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Literary Life of the Rev. William Harness
William Harness to A. G. K. L'Estrange, 23 June 1866

Chapter I.
Chapter II.
Chapter III.
Chapter IV.
Chapter V.
Chapter VI.
Chapter VII.
Chapter VIII.
Chapter IX.
Chapter X.
Chapter XI.
Chapter XII.
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“Kensington Gore,
“June 23, 1866.
“My dear L’Estrange,

“Where did you find the authority for saying that Miss Mitford was bridesmaid at Lady Charles Aynesley’s wedding? She certainly never was in the North till the year 1806; and I take it for granted that in the North the marriage of a Northumberland heiress must have taken place.

“London at this present moment is very full, and appears to be very gay; but, except at dinners, I see mightily little of its gaiety. Strange to say, the only extreme bit of dissipation I have been tempted
into, did me considerable good. For several weeks I had been feeling as old as the hills and as weak as water; but
Miss Coutts asked me to dine in Stratton Street on Thursday ‘quite quietly, nobody to be there but the party staying in the house’—so I went. After dinner, as the ladies were leaving the room, she said, ‘Now you must not be angry; we are going to take you to the Opera. You may sit quite quiet, and go away when you like; and we don’t think it will do you any harm.’ So I went. The heat was intense: I was in a vapour bath with all my clothes on, from half-past eight till half-past eleven. It was a sultry thunderstorm outside the walls of the theatre, and a fiery furnace of gas and human beings within. I was all the time in such an overpowering heat that every inch of my coat was as wet as if I had been in a shower-bath.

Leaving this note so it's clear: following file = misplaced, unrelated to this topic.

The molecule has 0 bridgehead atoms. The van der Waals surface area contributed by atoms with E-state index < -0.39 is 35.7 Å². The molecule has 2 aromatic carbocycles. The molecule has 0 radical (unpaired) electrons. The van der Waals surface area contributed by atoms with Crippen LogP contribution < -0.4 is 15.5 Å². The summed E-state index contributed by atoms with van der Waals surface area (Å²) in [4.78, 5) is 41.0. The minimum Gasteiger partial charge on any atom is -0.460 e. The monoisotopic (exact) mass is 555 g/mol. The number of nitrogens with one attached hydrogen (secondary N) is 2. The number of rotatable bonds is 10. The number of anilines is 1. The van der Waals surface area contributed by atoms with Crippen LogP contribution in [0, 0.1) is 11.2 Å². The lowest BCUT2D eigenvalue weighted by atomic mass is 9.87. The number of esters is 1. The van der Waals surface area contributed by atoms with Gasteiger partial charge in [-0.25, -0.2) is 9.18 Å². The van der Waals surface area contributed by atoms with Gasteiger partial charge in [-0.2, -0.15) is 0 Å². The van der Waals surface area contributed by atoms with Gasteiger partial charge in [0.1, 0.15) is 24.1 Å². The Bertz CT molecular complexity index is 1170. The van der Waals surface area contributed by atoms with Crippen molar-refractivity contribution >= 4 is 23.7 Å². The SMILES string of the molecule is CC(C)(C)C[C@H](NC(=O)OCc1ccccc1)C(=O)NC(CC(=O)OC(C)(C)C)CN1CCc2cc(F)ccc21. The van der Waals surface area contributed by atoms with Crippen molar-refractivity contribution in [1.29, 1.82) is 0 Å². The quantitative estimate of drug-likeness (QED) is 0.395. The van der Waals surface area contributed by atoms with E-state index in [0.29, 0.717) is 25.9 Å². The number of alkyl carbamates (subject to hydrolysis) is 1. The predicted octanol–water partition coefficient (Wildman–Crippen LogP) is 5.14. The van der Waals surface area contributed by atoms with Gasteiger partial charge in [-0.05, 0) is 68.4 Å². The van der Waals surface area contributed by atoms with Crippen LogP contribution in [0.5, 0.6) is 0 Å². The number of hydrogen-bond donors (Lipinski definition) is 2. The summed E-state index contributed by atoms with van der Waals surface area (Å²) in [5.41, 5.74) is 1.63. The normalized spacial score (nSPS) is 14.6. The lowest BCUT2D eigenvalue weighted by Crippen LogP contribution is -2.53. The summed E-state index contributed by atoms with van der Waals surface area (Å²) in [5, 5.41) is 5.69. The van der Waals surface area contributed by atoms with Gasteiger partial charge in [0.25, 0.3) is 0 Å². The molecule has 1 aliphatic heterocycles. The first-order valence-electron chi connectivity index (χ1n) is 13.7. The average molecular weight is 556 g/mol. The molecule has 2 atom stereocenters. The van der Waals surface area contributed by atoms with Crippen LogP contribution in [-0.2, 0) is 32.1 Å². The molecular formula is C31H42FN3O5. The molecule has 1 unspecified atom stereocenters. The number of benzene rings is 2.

“Well, I thought it would be the death of a poor wretch in my exhausted condition! Not a bit of it. I came home—went to bed—slept all night—and woke the next morning, for the first time this month, refreshed and unfatigued, and longing to sing while I was shaving myself. What an odd composition a human being is! The very thing which has set me to rights and made me feel myself, is the very thing that any doctor would have advised me against, and which
I myself on premeditation should have shrunk from!

I shall not leave town till after the eighth. I think then of going to the Deepdene to Mrs. Hope for a few days—thence to the sea, and remaining away a fortnight. I never went to Broadstairs! It was so cold, I could not make up my mind to leave home. If one was to sit shivering in-doors, I thought I had better execute the performance in my own study than in the coffee-room of a sea-side hotel. Let me hear from you.

“And believe me to be,
“Yours ever,
“W. Harness.”

“‘Rienzi’ did come out on the 9th of October, 1828. It was my mistake in looking for it in November instead of October, in my old diary; but ‘Otto’ was written in 1827. The first copy of the MS. was in my hands on the 26th of November, 1828, and the arrangement with Forrest in 1837 or 38 was merely for the reviewing of the play to suit him. What day do you dine here? Any day except Monday.”